In the last post of the Delivering Presentations series, I will cover the actual moment of delivering your talk. How to make your speech more interesting? How to find the right tone? How to make sure the audience is following you?

By now you should have already prepared and structures your talk. For that, you can read

Now we proceed to Part 3: Delivering your talk.

Rehearse out loud. Many times.

Practice leads to perfection is one of the oldest things you will hear people saying, and that’s because it is correct. Rehearsing can be boring and frustrating, and the reason for that is that in many situtations you will realize only after presenting something that you should have structured your slides differently. Nonetheless, better find these mistakes soon rather than later.

Everything I wrote about preparing the presentation in the previous post is actually a simplification. In truth, slides preparation and rehearsing are tightly-coupled in a loop that goes like this:

  • you rehearse
  • you realize things would look better if you rearranged the order of your slides
  • you do the necessary fixed in your slides and go back to the first step

You continue this loop until you are satisfied with the result. From my personal experience, rehearsing and rearranging 2-3 times usually results in a pretty stable presentation. However, if by the third rehearsal you still need to go back to the first step, don’t worry. After all, practice leads to perfection.

An important aspect one should pay attention to in rehearsing is:

  • speaking out loud
  • timing your talk

An idea is never really clear unless you speak or write about it to someone. When you rehearse out loud, you also hear what you are saying and process it in a different way. Sometimes, the line of argumentation you want to follow in your talk is broken, but the only way you will will realize that is after rehearsing out loud. I have often found myself rehearsing presentations just to find myself speechless when I realize I could have presented some things in a much better way.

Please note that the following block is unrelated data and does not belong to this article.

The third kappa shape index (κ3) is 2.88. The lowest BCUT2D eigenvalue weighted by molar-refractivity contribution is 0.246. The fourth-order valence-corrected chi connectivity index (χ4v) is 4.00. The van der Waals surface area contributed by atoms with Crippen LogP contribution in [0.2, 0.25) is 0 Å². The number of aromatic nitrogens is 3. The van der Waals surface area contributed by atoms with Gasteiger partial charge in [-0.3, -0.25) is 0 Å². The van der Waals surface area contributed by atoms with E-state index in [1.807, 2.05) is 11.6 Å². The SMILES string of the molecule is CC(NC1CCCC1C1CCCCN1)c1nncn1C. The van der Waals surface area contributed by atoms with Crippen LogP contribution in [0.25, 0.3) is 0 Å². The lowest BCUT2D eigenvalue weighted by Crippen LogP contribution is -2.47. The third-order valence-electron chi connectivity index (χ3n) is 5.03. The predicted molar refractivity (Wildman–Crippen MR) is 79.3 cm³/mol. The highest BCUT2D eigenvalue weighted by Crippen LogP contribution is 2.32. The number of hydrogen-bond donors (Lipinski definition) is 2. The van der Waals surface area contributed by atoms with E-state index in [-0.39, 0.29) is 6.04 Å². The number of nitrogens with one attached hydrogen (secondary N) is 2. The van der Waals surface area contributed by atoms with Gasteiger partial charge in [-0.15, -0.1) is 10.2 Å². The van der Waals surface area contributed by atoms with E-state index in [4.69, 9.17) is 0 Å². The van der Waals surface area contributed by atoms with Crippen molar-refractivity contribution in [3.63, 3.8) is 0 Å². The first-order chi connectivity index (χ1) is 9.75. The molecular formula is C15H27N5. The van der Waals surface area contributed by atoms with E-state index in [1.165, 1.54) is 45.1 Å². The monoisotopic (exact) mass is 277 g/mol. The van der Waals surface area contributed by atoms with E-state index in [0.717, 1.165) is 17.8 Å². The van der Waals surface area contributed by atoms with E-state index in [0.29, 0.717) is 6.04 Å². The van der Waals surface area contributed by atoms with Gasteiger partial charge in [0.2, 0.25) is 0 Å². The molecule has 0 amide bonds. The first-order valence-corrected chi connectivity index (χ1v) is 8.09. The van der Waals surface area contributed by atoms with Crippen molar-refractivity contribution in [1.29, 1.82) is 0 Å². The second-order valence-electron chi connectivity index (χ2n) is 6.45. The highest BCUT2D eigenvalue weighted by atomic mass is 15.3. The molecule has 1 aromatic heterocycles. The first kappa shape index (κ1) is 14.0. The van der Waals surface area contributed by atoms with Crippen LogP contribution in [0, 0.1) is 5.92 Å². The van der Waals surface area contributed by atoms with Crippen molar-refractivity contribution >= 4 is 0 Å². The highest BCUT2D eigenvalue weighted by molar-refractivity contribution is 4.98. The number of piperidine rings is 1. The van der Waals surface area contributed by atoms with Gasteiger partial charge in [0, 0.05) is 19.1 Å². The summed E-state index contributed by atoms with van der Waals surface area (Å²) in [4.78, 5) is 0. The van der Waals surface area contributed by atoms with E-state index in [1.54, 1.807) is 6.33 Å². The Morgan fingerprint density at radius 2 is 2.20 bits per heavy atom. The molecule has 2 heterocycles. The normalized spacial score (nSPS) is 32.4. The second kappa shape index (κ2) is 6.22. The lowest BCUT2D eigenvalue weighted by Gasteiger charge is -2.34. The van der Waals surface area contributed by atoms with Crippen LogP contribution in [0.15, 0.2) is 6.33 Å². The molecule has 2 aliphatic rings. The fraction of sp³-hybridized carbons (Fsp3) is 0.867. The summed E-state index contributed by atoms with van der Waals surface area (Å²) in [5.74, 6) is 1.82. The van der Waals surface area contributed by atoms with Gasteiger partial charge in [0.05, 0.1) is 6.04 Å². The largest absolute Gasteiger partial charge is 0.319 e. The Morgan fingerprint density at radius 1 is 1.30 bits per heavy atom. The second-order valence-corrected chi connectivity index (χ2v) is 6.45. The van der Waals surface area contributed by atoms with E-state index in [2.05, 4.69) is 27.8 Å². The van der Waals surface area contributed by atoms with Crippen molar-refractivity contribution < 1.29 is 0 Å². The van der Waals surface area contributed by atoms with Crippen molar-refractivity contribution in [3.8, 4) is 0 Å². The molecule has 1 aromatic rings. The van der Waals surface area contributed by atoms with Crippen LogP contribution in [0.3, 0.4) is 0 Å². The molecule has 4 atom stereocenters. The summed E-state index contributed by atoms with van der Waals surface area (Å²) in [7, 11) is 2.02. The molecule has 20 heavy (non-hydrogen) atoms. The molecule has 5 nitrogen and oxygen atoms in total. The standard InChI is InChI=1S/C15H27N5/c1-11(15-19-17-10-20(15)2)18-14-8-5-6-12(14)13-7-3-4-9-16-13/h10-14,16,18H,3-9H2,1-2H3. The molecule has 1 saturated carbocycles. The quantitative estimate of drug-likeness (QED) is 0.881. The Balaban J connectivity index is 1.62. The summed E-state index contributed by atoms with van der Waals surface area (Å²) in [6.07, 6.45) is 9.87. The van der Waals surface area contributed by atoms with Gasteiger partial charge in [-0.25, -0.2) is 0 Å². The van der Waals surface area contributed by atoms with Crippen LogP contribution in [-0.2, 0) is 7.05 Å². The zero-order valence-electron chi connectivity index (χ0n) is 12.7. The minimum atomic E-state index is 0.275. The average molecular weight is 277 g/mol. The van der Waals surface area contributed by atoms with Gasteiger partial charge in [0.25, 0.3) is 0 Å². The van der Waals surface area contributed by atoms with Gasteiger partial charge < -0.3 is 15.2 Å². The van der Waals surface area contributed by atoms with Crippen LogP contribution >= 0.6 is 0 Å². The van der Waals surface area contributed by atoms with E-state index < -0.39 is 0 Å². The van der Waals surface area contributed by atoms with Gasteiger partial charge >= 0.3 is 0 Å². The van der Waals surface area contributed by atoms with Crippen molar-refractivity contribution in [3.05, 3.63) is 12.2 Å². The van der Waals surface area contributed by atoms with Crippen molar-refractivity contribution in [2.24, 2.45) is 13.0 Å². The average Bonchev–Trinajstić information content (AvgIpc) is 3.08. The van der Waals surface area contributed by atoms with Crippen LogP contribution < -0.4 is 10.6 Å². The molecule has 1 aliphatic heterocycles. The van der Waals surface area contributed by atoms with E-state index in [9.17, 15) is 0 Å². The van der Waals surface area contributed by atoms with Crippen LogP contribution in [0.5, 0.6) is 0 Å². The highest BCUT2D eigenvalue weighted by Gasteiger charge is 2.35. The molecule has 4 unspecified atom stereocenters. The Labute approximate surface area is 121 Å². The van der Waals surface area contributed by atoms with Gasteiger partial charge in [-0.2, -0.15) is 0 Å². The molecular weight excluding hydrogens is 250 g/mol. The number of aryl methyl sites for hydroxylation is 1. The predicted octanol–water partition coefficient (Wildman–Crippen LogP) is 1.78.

It is also important for you to have an idea of how much time you are spending on your talk to be ready when the time comes. If you have issues with getting in a hurry under time constraints, as I have already seen with some students, one thing you can try is first delivering the talk without any time constraint, then recording the time and trying to select pieces of information you want to drop to fit into the constraint.

Use your voice for adding dynamism to your talk

You know how using bold or italic or colored fonts allows you to highlight ideas in a text? Guess what: you can also highlight ideas using your voice. Speak with excitement about the topic you are presenting. You probably know about it at least as much as your readers, considering you just wrote a whole paper about it. If you are not excited about what you are working with, then why would anyone be?

Avoid, at all costs, speaking MONOTONICALLY. Rehearsing out loud, as discussed before, also helps in this sense. If you don’t, your listeners will fail to grasp the most important ideas of your talk and will fall asleep. This is not about speaking out loud all the time; it is about assisting the listeners in filtering the most important ideas.